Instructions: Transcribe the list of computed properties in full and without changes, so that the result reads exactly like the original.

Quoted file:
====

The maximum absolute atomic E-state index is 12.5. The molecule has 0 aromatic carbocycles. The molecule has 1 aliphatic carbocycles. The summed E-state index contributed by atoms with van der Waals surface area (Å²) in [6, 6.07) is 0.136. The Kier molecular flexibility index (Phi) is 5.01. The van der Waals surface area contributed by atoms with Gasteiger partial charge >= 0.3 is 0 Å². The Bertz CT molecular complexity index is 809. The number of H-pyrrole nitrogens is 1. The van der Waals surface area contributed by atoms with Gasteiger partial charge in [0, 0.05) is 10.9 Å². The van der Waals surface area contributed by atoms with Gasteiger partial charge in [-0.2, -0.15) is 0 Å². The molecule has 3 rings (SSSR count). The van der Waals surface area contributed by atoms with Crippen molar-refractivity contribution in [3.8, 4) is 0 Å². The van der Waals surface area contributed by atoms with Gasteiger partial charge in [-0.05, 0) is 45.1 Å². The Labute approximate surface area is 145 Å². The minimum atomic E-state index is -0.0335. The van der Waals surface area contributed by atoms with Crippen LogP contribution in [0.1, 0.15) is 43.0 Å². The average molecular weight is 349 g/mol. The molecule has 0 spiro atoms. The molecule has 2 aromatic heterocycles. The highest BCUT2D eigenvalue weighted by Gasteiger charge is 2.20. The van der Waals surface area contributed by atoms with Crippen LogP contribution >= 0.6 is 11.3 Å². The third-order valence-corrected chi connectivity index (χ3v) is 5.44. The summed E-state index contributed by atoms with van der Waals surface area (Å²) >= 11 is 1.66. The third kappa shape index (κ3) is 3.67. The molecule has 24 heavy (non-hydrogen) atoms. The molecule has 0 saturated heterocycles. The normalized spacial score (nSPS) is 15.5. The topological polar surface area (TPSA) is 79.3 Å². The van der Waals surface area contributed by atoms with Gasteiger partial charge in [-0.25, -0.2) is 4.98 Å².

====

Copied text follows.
The maximum absolute atomic E-state index is 12.5. The molecule has 0 aromatic carbocycles. The molecule has 1 aliphatic carbocycles. The summed E-state index contributed by atoms with van der Waals surface area (Å²) in [6, 6.07) is 0.136. The Kier molecular flexibility index (Phi) is 5.01. The van der Waals surface area contributed by atoms with Gasteiger partial charge >= 0.3 is 0 Å². The Bertz CT molecular complexity index is 809. The number of H-pyrrole nitrogens is 1. The van der Waals surface area contributed by atoms with Gasteiger partial charge in [0, 0.05) is 10.9 Å². The van der Waals surface area contributed by atoms with Gasteiger partial charge in [-0.2, -0.15) is 0 Å². The molecule has 3 rings (SSSR count). The van der Waals surface area contributed by atoms with Crippen molar-refractivity contribution in [3.8, 4) is 0 Å². The van der Waals surface area contributed by atoms with Gasteiger partial charge in [-0.05, 0) is 45.1 Å². The Labute approximate surface area is 145 Å². The minimum atomic E-state index is -0.0335. The van der Waals surface area contributed by atoms with Crippen LogP contribution in [0.1, 0.15) is 43.0 Å². The average molecular weight is 349 g/mol. The molecule has 0 spiro atoms. The molecule has 2 aromatic heterocycles. The highest BCUT2D eigenvalue weighted by Gasteiger charge is 2.20. The van der Waals surface area contributed by atoms with Crippen LogP contribution >= 0.6 is 11.3 Å². The third-order valence-corrected chi connectivity index (χ3v) is 5.44. The summed E-state index contributed by atoms with van der Waals surface area (Å²) >= 11 is 1.66. The third kappa shape index (κ3) is 3.67. The molecule has 24 heavy (non-hydrogen) atoms. The molecule has 0 saturated heterocycles. The normalized spacial score (nSPS) is 15.5. The topological polar surface area (TPSA) is 79.3 Å². The van der Waals surface area contributed by atoms with Gasteiger partial charge in [-0.25, -0.2) is 4.98 Å².